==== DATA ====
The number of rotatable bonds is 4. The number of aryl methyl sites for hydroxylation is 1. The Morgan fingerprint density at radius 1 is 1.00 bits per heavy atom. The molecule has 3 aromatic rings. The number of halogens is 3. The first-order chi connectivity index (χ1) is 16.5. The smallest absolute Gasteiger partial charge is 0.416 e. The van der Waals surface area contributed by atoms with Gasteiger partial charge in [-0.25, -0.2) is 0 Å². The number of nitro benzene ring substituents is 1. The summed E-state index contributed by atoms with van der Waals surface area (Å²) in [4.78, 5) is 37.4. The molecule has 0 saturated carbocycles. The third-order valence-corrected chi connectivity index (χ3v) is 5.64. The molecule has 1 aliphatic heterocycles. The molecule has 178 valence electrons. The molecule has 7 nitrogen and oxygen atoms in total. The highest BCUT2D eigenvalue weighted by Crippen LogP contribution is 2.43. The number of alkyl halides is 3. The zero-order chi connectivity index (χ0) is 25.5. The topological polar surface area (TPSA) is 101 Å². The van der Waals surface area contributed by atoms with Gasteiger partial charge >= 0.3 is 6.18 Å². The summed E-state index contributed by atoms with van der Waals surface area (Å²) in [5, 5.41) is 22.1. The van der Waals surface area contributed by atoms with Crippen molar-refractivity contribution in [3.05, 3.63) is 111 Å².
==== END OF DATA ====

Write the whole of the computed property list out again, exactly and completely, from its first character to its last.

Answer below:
The number of rotatable bonds is 4. The number of aryl methyl sites for hydroxylation is 1. The Morgan fingerprint density at radius 1 is 1.00 bits per heavy atom. The molecule has 3 aromatic rings. The number of halogens is 3. The first-order chi connectivity index (χ1) is 16.5. The smallest absolute Gasteiger partial charge is 0.416 e. The van der Waals surface area contributed by atoms with Gasteiger partial charge in [-0.25, -0.2) is 0 Å². The number of nitro benzene ring substituents is 1. The summed E-state index contributed by atoms with van der Waals surface area (Å²) in [4.78, 5) is 37.4. The molecule has 0 saturated carbocycles. The third-order valence-corrected chi connectivity index (χ3v) is 5.64. The molecule has 1 aliphatic heterocycles. The molecule has 178 valence electrons. The molecule has 7 nitrogen and oxygen atoms in total. The highest BCUT2D eigenvalue weighted by Crippen LogP contribution is 2.43. The number of alkyl halides is 3. The zero-order chi connectivity index (χ0) is 25.5. The topological polar surface area (TPSA) is 101 Å². The van der Waals surface area contributed by atoms with Gasteiger partial charge >= 0.3 is 6.18 Å². The summed E-state index contributed by atoms with van der Waals surface area (Å²) in [5, 5.41) is 22.1. The van der Waals surface area contributed by atoms with Crippen molar-refractivity contribution in [3.05, 3.63) is 111 Å².